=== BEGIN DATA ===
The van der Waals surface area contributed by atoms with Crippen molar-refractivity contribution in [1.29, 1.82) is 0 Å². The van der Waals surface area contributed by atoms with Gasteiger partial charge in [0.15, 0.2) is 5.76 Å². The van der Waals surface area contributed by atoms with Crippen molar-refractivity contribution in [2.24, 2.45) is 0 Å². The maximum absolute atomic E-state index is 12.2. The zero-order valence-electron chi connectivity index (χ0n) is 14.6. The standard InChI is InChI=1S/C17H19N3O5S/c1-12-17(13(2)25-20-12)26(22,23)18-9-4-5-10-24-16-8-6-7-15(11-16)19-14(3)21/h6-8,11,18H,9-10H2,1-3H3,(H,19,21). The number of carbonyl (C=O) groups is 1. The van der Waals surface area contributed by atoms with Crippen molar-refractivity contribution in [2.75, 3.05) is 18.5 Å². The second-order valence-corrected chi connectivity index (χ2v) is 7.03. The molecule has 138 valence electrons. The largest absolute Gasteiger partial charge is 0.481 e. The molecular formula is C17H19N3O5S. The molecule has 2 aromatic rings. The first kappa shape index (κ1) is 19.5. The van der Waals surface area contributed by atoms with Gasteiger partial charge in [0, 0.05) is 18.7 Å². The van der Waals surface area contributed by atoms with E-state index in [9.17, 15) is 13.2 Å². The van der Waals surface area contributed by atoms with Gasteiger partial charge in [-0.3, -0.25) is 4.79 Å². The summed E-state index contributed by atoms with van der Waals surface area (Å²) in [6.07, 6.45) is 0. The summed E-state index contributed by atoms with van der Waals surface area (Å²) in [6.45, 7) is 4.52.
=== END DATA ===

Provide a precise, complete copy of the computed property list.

The van der Waals surface area contributed by atoms with Crippen molar-refractivity contribution in [1.29, 1.82) is 0 Å². The van der Waals surface area contributed by atoms with Gasteiger partial charge in [0.15, 0.2) is 5.76 Å². The van der Waals surface area contributed by atoms with Crippen molar-refractivity contribution in [2.24, 2.45) is 0 Å². The maximum absolute atomic E-state index is 12.2. The zero-order valence-electron chi connectivity index (χ0n) is 14.6. The standard InChI is InChI=1S/C17H19N3O5S/c1-12-17(13(2)25-20-12)26(22,23)18-9-4-5-10-24-16-8-6-7-15(11-16)19-14(3)21/h6-8,11,18H,9-10H2,1-3H3,(H,19,21). The number of carbonyl (C=O) groups is 1. The van der Waals surface area contributed by atoms with Crippen molar-refractivity contribution in [2.75, 3.05) is 18.5 Å². The second-order valence-corrected chi connectivity index (χ2v) is 7.03. The molecule has 138 valence electrons. The largest absolute Gasteiger partial charge is 0.481 e. The molecular formula is C17H19N3O5S. The molecule has 2 aromatic rings. The first kappa shape index (κ1) is 19.5. The van der Waals surface area contributed by atoms with Gasteiger partial charge in [0, 0.05) is 18.7 Å². The van der Waals surface area contributed by atoms with E-state index in [9.17, 15) is 13.2 Å². The van der Waals surface area contributed by atoms with Gasteiger partial charge in [-0.3, -0.25) is 4.79 Å². The summed E-state index contributed by atoms with van der Waals surface area (Å²) in [6.07, 6.45) is 0. The summed E-state index contributed by atoms with van der Waals surface area (Å²) in [6.45, 7) is 4.52.